Another way to improve deliverability is to do quality control on the data we have on our recipients. Our initial marketing list of recipients may come from multiple sources, such as promotional material that requires a user signup or Facebook ads. Lists may also be purchased through third parties. It’s important to know who’s on these lists and verify the data as some lists may contain recipients who are not valid or are not a desirable target. We’ll want to employ best practices for quarantining recipients thus reducing our error rates and speeding up deliveries. A high rate of embedded addresses is also interpreted as a sign of spam. We want to avoid being on any ISP denial lists. We want to target active members as keeping them involved will build our reputation. To cleanse the data we want to remove profiles that have missing or incomplete data such as no email address or no contact number. There should always be a mandatory minimum for how much data is required for a profile to be deemed eligible for contact. We must also remove duplicate email addresses. Besides the benefit of not bogging down recipients with lots of duplicate marketing emails this can also cause a problem with unsubscription requests not being honored. If a recipient unsubscribes after receiving a message the duplicate profile will still be eligible for future messages. We will also want to remove malformed email addresses. This will help reduce unnecessary email bounce errors.
Adobe Campaign manages a list of quarantined addresses. These addresses are excluded during delivery analysis and are not targeted. There are a few ways in which an address can end up in quarantine including the address getting sent automatically when a delivery is made and experiencing hard or soft error. Addresses will also be quarantined when a customer opts out of an email. We can also manually add email addresses to the quarantine list such as so-called honeypot addresses. These addresses are deliberately created to catch spammers. If we send an email to one of these addresses we may be marked as a spammer, diminishing the reputation of our platform.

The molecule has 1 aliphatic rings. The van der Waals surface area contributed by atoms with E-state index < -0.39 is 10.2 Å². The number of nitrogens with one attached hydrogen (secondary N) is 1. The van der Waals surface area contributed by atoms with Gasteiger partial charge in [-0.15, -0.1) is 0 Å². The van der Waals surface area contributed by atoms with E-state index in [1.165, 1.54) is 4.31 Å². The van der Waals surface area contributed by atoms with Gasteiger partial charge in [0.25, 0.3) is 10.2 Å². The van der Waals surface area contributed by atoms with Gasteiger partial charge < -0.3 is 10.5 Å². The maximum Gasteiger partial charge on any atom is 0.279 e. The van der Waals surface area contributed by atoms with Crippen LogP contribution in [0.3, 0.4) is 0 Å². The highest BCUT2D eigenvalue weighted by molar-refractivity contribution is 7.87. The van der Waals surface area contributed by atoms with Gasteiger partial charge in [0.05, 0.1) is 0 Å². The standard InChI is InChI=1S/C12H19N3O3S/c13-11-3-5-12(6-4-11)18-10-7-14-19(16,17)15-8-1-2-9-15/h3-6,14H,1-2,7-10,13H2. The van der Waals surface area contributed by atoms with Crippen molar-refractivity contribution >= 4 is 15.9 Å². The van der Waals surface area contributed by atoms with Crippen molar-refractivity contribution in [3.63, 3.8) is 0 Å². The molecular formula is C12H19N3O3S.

It is possible that we will have very little control on the data available to us. We can control our interactions with the customers such as targeting recipients who open our emails and click links. We can also target current subscribers or anyone who has made a recent purchase. It’s important to maintain a list of our active members while also avoiding improper communication by making sure our recipients subscribed intentionally. This can be achieved by implementing a double opt-in mechanism for post subscription confirmation. This helps to ensure that our recipients subscribed intentionally helping to confirm our active member list. -